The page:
Last week I asked you how you tell the difference between discomfort and danger in your life. And wow did you deliver!
The majority of responses discussed a “gut feeling” or “checking in with myself.” The message I got from this is that you feel like, if you stop and ask yourself the question you usually do know the answer. And I agree – YOU are the expert in you. Most situations, challenges, changes are a known enough quantity that you have the information you need to decide if this is uncomfortable but possible to navigate – an opportunity for growth – or a danger and it’s time to find a way to avoid the situation.
Some people said they rely on a trusted friend or mentor when the discomfort is big and they feel like they just want to run away but don’t know if that’s reasonable.
And a few people use the possibility of danger in a really useful way. In these examples, they told me that they don’t think “Danger – Bad – Must Leave.” Rather they think “Danger – Risky – Need extra safety measures to continue.” This approach is fascinating because it really turns our current cultural narrative upside down.
As one woman put it, “As humans, and as Americans, we do an especially good job at avoiding discomfort. Why should we ever be the slightest bit uncomfortable when comfort is so easily attainable? Spend money, upgrade, subscribe, anything to “swerve” the daunting and dreaded fear of discomfort. But we are definitely missing something when we do this–an opportunity to grow!” (thanks Jenny!)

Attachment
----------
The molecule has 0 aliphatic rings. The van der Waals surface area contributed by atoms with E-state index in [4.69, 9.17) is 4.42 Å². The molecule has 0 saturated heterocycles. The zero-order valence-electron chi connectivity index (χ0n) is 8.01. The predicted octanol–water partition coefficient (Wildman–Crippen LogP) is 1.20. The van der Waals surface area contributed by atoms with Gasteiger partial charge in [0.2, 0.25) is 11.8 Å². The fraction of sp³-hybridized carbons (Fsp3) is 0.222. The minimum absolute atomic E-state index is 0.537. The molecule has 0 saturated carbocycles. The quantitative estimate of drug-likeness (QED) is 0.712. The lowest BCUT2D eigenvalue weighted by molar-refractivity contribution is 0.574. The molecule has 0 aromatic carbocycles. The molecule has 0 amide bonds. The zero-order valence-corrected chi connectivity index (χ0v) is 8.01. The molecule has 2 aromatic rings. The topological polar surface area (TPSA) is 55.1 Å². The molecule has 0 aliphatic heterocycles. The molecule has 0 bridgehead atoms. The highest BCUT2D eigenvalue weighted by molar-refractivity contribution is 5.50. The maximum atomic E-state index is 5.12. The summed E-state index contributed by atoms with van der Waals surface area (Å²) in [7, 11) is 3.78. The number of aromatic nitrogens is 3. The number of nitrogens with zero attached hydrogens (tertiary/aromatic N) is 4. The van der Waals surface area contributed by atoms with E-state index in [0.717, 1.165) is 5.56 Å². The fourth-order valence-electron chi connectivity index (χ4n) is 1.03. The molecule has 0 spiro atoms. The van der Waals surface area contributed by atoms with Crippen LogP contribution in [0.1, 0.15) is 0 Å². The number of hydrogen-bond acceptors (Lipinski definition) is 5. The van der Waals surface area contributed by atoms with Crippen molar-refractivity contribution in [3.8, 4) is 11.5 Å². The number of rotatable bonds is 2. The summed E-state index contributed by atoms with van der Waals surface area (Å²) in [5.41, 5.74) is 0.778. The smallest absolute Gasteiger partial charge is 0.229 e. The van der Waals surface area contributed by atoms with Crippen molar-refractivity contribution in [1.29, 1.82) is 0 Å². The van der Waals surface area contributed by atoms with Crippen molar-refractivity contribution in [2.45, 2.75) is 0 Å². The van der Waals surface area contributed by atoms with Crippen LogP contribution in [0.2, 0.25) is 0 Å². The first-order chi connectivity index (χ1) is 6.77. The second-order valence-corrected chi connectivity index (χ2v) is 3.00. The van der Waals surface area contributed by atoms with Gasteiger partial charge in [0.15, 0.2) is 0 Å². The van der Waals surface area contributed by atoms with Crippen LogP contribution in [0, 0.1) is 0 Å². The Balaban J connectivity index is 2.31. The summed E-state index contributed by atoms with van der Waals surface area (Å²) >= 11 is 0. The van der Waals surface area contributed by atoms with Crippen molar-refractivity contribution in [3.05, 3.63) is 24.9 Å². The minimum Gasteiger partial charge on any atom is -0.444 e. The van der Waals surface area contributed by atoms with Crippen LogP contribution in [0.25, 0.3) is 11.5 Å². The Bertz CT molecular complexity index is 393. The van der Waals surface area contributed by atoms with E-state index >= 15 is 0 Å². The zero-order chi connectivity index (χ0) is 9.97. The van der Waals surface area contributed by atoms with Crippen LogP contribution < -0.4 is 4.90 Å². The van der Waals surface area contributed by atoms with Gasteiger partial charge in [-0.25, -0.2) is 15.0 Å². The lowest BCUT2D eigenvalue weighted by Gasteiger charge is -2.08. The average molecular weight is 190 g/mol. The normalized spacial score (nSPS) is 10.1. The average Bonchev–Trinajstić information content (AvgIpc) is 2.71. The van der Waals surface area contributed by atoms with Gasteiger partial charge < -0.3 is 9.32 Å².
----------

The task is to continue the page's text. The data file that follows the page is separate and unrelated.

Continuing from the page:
What if, instead of looking at discomfort as some kind of fail, and all danger as proof we should run the other way, we instead do a little “ROI assessment.” Look at the change or the challenge and ask yourself “If I navigate this successfully, what is the benefit?” If the benefit is highly worth it then call on your resources and your strength to manage the discomfort. If it’s dangerous but worth it, ask yourself and someone you trust “What safety measures could I put in place? Enough to make it reasonable to try?”
I did an exercise a few years ago with middle schoolers where we broke up into two teams. Team Discomfort defined the word and then made a list of situations at school that can be uncomfortable. Team Danger had to do the same. Then they came back together to compare notes. When looking at the two lists side-by-side, a 6th grader raised his hand and said, “Well Dr G., it looks like discomfort can give you some bruises, but danger could leave you with scars.”
I’m not sure I’ve heard someone say it better.
What do you think? Is discomfort to be avoided? Is danger ever worth it? Comment and let me know!
All my best,